Tomorrow’s Health: colorectal cancer, depressed young brains & genetic risky behavior

Published: Oct. 5, 2021 at 7:02 AM EDT
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WATERTOWN, New York (WWNY) - Diagnosed cases of colorectal cancer fell dramatically during the COVID-19 pandemic.

New research in Spain found cases dropped by 40 percent in a single year.

Experts believe the decline is linked to far fewer colonoscopies being performed.

Depressed young brains

The brains of depressed young people seem to react differently to unsettling information, possibly to help them cope.

When depressed adolescents were shown images of people crying or being attacked, researchers from the University of Oxford found their brain scans displayed reduced activity compared those of healthy adolescents.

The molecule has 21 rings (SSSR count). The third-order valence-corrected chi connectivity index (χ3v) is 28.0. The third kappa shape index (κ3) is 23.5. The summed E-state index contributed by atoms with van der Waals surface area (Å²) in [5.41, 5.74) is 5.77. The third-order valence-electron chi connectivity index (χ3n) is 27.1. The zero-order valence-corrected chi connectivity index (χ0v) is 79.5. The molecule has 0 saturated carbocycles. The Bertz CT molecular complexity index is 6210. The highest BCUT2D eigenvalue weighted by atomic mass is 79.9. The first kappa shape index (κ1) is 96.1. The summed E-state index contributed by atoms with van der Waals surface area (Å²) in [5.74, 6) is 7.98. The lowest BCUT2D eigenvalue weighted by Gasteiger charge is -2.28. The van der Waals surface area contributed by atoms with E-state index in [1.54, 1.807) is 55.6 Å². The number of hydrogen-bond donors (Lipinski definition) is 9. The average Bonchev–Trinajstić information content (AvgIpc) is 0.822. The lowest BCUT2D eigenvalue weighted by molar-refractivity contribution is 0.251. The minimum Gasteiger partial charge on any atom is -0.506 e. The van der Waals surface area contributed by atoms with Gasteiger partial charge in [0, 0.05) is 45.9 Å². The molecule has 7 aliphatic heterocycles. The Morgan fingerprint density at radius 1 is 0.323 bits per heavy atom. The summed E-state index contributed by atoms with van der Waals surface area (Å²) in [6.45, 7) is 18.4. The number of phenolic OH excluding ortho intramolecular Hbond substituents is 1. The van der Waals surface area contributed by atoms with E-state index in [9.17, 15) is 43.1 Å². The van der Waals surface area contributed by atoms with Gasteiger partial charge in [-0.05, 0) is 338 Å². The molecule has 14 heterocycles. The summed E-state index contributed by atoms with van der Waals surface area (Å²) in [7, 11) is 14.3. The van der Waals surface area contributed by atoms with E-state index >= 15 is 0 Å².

Is risky behavior genetic?

Researchers in Europe have identified a link between risky driving and other behaviors like eating junk food, drinking alcohol, or consuming energy drinks.

They examined police and insurance records as well as blood tests of study participants, and found people who are reckless in traffic may also be biologically inclined to take chances in other areas in life.

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